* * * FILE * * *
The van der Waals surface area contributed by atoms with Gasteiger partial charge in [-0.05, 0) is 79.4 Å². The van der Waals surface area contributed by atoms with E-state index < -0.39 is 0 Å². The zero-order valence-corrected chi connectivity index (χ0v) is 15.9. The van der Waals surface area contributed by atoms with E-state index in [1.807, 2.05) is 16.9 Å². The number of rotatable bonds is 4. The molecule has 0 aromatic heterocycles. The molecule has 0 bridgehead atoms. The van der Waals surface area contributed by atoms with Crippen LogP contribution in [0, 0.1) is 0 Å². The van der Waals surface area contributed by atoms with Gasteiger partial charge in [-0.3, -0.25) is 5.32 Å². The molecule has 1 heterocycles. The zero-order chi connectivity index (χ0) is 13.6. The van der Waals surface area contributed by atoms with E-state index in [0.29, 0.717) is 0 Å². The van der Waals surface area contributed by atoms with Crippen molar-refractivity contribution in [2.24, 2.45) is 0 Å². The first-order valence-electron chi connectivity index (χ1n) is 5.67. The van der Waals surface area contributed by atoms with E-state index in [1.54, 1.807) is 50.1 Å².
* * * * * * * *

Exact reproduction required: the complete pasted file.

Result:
The van der Waals surface area contributed by atoms with Gasteiger partial charge in [-0.05, 0) is 79.4 Å². The van der Waals surface area contributed by atoms with E-state index < -0.39 is 0 Å². The zero-order valence-corrected chi connectivity index (χ0v) is 15.9. The van der Waals surface area contributed by atoms with E-state index in [1.807, 2.05) is 16.9 Å². The number of rotatable bonds is 4. The molecule has 0 aromatic heterocycles. The molecule has 0 bridgehead atoms. The van der Waals surface area contributed by atoms with Crippen LogP contribution in [0, 0.1) is 0 Å². The van der Waals surface area contributed by atoms with Gasteiger partial charge in [-0.3, -0.25) is 5.32 Å². The molecule has 1 heterocycles. The zero-order chi connectivity index (χ0) is 13.6. The van der Waals surface area contributed by atoms with E-state index in [0.29, 0.717) is 0 Å². The van der Waals surface area contributed by atoms with Crippen molar-refractivity contribution in [2.24, 2.45) is 0 Å². The first-order valence-electron chi connectivity index (χ1n) is 5.67. The van der Waals surface area contributed by atoms with E-state index in [1.54, 1.807) is 50.1 Å².